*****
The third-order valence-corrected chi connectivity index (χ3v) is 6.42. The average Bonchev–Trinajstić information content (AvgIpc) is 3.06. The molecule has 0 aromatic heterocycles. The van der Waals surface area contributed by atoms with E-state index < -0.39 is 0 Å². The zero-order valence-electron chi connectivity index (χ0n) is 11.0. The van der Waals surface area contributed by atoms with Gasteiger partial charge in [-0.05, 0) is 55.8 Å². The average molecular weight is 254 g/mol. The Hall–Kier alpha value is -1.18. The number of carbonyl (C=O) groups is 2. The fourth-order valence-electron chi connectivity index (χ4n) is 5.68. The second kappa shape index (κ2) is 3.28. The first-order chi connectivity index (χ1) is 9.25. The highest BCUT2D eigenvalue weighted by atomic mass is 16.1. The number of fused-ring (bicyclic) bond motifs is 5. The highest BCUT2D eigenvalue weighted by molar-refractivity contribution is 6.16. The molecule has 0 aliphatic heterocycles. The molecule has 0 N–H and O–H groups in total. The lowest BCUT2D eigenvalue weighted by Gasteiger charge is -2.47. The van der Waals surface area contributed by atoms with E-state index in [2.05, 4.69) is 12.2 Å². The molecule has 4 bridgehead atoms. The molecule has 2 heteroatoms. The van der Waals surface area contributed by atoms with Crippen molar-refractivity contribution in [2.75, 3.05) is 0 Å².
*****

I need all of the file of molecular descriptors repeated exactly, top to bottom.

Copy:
The third-order valence-corrected chi connectivity index (χ3v) is 6.42. The average Bonchev–Trinajstić information content (AvgIpc) is 3.06. The molecule has 0 aromatic heterocycles. The van der Waals surface area contributed by atoms with E-state index < -0.39 is 0 Å². The zero-order valence-electron chi connectivity index (χ0n) is 11.0. The van der Waals surface area contributed by atoms with Gasteiger partial charge in [-0.05, 0) is 55.8 Å². The average molecular weight is 254 g/mol. The Hall–Kier alpha value is -1.18. The number of carbonyl (C=O) groups is 2. The fourth-order valence-electron chi connectivity index (χ4n) is 5.68. The second kappa shape index (κ2) is 3.28. The first-order chi connectivity index (χ1) is 9.25. The highest BCUT2D eigenvalue weighted by atomic mass is 16.1. The number of fused-ring (bicyclic) bond motifs is 5. The highest BCUT2D eigenvalue weighted by molar-refractivity contribution is 6.16. The molecule has 0 aliphatic heterocycles. The molecule has 0 N–H and O–H groups in total. The lowest BCUT2D eigenvalue weighted by Gasteiger charge is -2.47. The van der Waals surface area contributed by atoms with E-state index in [2.05, 4.69) is 12.2 Å². The molecule has 4 bridgehead atoms. The molecule has 2 heteroatoms. The van der Waals surface area contributed by atoms with Crippen molar-refractivity contribution in [2.75, 3.05) is 0 Å².